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3 Steps Could Improve Your Credit by 100 Points — Fast

The fastest ways to improve your credit: paying all bills on time, challenging errors on your credit reports and staying well below your credit limits.
Credit Score, Personal Finance
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Raise Your Credit Score 100 Points

Building your credit can make life easier, giving you a better chance of qualifying for loans or credit cards. You might get lower interest rates, better car insurance rates and a chance to skip utility deposits.

Let’s say your score is 620, in the range typically considered “bad credit.” If you could reach 720, which is at the bottom of the “excellent” range, lenders would see you in a very different light.

Even a smaller leap — to good, but not quite excellent credit — will give you options you don’t have now.

Can you improve your credit by 100 points?

Is a 100-point increase realistic? Rod Griffin, director of public education for credit bureau Experian, says yes.

“The lower a person’s score, the more likely they are to achieve a 100-point increase,” he says. “That’s simply because there is much more upside, and small changes can result in greater score increases. It’s harder to improve scores when you already have a strong credit history.”

Bear in mind that there are no overnight solutions. Time can erase many negatives on your credit report — but only if you make smart choices in the meantime.

Here are three ways to significantly rebuild your standing if you’ve had some missteps:

1. Knock the errors off your credit reports

You get at least one free report from the credit bureaus each year: Equifax, Experian and TransUnion.

According to the Federal Trade Commission, about 5% of consumers have errors on their credit reports bad enough to result in a higher price for a financial product or insurance. About 1 in 4 reports contain errors that might have at least a small, negative effect on consumer scores. If you see mistakes, dispute them.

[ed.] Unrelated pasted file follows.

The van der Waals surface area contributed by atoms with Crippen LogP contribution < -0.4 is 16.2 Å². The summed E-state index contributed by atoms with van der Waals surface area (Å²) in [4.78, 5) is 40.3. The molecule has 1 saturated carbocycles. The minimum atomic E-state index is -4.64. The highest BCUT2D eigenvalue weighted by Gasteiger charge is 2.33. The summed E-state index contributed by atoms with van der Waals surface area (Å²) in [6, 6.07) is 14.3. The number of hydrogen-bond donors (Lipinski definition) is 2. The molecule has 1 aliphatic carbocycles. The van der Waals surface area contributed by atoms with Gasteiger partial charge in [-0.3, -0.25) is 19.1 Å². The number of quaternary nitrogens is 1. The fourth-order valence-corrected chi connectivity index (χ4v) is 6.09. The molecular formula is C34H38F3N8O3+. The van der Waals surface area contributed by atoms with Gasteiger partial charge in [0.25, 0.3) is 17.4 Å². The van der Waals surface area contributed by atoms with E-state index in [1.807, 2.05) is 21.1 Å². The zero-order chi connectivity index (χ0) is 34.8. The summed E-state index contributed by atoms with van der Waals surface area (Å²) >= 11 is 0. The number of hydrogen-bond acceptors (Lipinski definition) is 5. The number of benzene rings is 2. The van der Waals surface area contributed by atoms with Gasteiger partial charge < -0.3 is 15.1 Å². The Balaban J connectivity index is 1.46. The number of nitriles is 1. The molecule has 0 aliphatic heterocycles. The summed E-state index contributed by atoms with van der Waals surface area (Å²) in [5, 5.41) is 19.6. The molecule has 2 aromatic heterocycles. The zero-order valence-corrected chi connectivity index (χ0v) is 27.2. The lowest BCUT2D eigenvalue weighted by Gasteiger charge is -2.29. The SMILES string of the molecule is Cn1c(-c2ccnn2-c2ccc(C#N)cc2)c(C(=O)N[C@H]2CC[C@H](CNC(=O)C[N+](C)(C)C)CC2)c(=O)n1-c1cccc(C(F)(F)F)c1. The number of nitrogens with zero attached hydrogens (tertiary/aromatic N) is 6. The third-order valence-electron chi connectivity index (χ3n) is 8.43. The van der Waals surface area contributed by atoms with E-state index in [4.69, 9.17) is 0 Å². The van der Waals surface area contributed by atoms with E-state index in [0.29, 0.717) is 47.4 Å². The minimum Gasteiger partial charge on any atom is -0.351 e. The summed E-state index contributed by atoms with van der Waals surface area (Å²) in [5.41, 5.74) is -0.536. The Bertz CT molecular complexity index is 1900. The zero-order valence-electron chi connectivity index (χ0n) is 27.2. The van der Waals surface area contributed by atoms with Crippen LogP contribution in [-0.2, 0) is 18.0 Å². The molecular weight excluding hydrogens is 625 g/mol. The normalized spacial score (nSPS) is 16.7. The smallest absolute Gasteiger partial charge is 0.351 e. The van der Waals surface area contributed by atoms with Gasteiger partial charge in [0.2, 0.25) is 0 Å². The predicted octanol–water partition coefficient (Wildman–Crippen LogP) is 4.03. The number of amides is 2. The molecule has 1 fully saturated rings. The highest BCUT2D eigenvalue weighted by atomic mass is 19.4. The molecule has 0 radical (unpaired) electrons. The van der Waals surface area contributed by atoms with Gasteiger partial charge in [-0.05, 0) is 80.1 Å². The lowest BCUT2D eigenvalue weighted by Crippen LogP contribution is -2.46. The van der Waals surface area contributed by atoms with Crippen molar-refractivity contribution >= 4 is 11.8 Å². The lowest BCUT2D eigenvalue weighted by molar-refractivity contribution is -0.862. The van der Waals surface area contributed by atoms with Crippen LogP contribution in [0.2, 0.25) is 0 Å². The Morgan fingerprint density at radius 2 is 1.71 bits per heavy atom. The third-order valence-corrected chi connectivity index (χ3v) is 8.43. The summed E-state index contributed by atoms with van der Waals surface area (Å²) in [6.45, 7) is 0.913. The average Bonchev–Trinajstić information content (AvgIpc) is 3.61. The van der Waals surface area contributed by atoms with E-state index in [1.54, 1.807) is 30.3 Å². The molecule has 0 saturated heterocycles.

“If a collection account recently showed up on your credit reports that shouldn’t be there, you should see a big jump in your scores when you get it removed,” says NerdWallet columnist Liz Weston, author of the book “Your Credit Score.”

Strategy: Once you’ve fixed any errors, you can monitor your credit report weekly with NerdWallet.

2. Pay your bills on time, all the time

If you’re among the 5% of people with serious errors on your credit report, correcting them may help your score a lot. But if you’re not?

“After checking for errors, look for any accounts that might be past due,” advises Bruce McClary, spokesman for the National Foundation for Credit Counseling. “Payment history accounts for more than a third of the credit score, so keeping accounts up to date is vital in order to maintain the healthiest rating.”

Missed payments stay on your credit report for seven years, and the more recent the delinquency, the worse it is for your credit scores.

Bringing an account up to date won’t undo the damage from past missed payments, so it’s still important to pay your bills on time. Missed payments stay on your credit report for seven years, and the more recent the delinquency, the worse it is for your credit scores.

“A single skipped payment can knock more than 100 points off a good credit score,” Weston says. “The formulas don’t really distinguish between a bill you can’t pay and one you forgot to pay.”

Strategy: Sign up for due-date reminders from your credit card issuers.

3. Don’t go anywhere near your credit limit

After your payment history, your credit utilization — that is, the amount of your credit card balance relative to your credit limit — has the biggest impact on your score. McClary says it’s best to keep balances to 30% or less of your credit limits.

If you have a bunch of maxed-out credit cards, you could elevate your scores by nearly 100 points by paying them all off, says John Ulzheimer, a credit score expert who has worked at FICO and Equifax. You wouldn’t have to wait long, either: Card issuers report balances to the bureaus every month.

“If you went from 100% utilization and 10 cards with balances to 0% utilization and zero cards with a balance, you would see the increase” 30 days or in less, he says.

Maybe a tax refund or other windfall could help you knock that debt down or out. If you’re not sitting on enough cash to pull that off, consider a debt consolidation loan that moves your revolving credit card debt over to the installment side of the credit-scores ledger — as long as you can get a personal loan at a better rate than your credit cards have, Weston says.

Strategy: To help keep your utilization low, you can ask to receive text or email alerts when your balance is nearing a limit you set.

Updated Sept. 20, 2017.

Bev O’Shea is a staff writer at NerdWallet, a personal finance website. Email: Twitter: @BeverlyOShea.

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